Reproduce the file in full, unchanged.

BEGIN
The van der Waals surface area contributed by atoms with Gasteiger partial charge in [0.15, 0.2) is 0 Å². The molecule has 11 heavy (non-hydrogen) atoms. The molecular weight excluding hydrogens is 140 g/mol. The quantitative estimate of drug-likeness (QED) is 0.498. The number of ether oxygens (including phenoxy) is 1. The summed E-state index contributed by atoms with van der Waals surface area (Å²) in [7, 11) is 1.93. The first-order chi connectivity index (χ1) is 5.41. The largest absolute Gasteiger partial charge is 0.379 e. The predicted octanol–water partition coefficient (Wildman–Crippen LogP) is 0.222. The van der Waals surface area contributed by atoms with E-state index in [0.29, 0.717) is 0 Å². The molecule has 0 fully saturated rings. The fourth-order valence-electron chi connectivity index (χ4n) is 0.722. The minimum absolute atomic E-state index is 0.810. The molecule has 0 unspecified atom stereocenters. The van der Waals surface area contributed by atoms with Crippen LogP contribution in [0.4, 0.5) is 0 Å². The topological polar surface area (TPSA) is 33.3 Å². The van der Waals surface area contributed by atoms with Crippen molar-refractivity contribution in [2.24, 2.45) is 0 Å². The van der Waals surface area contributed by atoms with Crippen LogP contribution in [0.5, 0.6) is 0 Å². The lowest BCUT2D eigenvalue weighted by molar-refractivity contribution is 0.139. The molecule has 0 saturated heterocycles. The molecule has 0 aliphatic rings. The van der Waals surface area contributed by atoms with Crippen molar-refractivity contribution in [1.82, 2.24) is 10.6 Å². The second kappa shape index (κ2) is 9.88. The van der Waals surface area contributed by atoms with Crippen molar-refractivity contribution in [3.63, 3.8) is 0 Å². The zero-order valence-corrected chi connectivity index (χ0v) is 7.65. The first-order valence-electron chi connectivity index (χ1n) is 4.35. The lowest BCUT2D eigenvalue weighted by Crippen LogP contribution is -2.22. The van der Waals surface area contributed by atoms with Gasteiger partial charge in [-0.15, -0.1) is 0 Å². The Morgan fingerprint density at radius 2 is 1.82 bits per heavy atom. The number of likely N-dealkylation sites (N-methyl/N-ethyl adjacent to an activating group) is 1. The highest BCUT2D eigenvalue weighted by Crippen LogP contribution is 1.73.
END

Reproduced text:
The van der Waals surface area contributed by atoms with Gasteiger partial charge in [0.15, 0.2) is 0 Å². The molecule has 11 heavy (non-hydrogen) atoms. The molecular weight excluding hydrogens is 140 g/mol. The quantitative estimate of drug-likeness (QED) is 0.498. The number of ether oxygens (including phenoxy) is 1. The summed E-state index contributed by atoms with van der Waals surface area (Å²) in [7, 11) is 1.93. The first-order chi connectivity index (χ1) is 5.41. The largest absolute Gasteiger partial charge is 0.379 e. The predicted octanol–water partition coefficient (Wildman–Crippen LogP) is 0.222. The van der Waals surface area contributed by atoms with E-state index in [0.29, 0.717) is 0 Å². The molecule has 0 fully saturated rings. The fourth-order valence-electron chi connectivity index (χ4n) is 0.722. The minimum absolute atomic E-state index is 0.810. The molecule has 0 unspecified atom stereocenters. The van der Waals surface area contributed by atoms with Crippen LogP contribution in [0.4, 0.5) is 0 Å². The topological polar surface area (TPSA) is 33.3 Å². The van der Waals surface area contributed by atoms with Crippen molar-refractivity contribution in [2.24, 2.45) is 0 Å². The van der Waals surface area contributed by atoms with Crippen LogP contribution in [0.5, 0.6) is 0 Å². The lowest BCUT2D eigenvalue weighted by molar-refractivity contribution is 0.139. The molecule has 0 saturated heterocycles. The molecule has 0 aliphatic rings. The van der Waals surface area contributed by atoms with Crippen molar-refractivity contribution in [1.82, 2.24) is 10.6 Å². The second kappa shape index (κ2) is 9.88. The van der Waals surface area contributed by atoms with Crippen molar-refractivity contribution in [3.63, 3.8) is 0 Å². The zero-order valence-corrected chi connectivity index (χ0v) is 7.65. The first-order valence-electron chi connectivity index (χ1n) is 4.35. The lowest BCUT2D eigenvalue weighted by Crippen LogP contribution is -2.22. The van der Waals surface area contributed by atoms with Gasteiger partial charge in [-0.15, -0.1) is 0 Å². The Morgan fingerprint density at radius 2 is 1.82 bits per heavy atom. The number of likely N-dealkylation sites (N-methyl/N-ethyl adjacent to an activating group) is 1. The highest BCUT2D eigenvalue weighted by Crippen LogP contribution is 1.73.